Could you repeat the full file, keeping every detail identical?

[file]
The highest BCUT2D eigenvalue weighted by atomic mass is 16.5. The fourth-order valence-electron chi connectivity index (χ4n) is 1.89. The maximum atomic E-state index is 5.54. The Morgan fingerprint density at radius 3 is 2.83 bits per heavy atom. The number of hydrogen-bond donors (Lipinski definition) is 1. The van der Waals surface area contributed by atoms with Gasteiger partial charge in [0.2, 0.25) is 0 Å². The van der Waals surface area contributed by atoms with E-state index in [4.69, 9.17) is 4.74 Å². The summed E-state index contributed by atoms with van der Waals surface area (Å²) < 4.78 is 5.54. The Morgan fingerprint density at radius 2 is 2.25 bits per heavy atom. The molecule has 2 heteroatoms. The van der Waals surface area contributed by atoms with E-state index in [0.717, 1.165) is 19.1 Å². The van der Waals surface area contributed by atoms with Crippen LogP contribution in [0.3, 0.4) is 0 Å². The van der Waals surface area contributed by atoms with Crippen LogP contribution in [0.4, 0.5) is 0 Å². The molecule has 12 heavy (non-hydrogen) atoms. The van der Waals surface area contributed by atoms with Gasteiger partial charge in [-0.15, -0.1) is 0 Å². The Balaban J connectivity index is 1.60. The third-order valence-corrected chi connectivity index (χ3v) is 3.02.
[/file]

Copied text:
The highest BCUT2D eigenvalue weighted by atomic mass is 16.5. The fourth-order valence-electron chi connectivity index (χ4n) is 1.89. The maximum atomic E-state index is 5.54. The Morgan fingerprint density at radius 3 is 2.83 bits per heavy atom. The number of hydrogen-bond donors (Lipinski definition) is 1. The van der Waals surface area contributed by atoms with Gasteiger partial charge in [0.2, 0.25) is 0 Å². The van der Waals surface area contributed by atoms with E-state index in [4.69, 9.17) is 4.74 Å². The summed E-state index contributed by atoms with van der Waals surface area (Å²) < 4.78 is 5.54. The Morgan fingerprint density at radius 2 is 2.25 bits per heavy atom. The molecule has 2 heteroatoms. The van der Waals surface area contributed by atoms with E-state index in [0.717, 1.165) is 19.1 Å². The van der Waals surface area contributed by atoms with Crippen LogP contribution in [0.3, 0.4) is 0 Å². The van der Waals surface area contributed by atoms with Crippen LogP contribution in [0.4, 0.5) is 0 Å². The molecule has 12 heavy (non-hydrogen) atoms. The van der Waals surface area contributed by atoms with Gasteiger partial charge in [-0.15, -0.1) is 0 Å². The Balaban J connectivity index is 1.60. The third-order valence-corrected chi connectivity index (χ3v) is 3.02.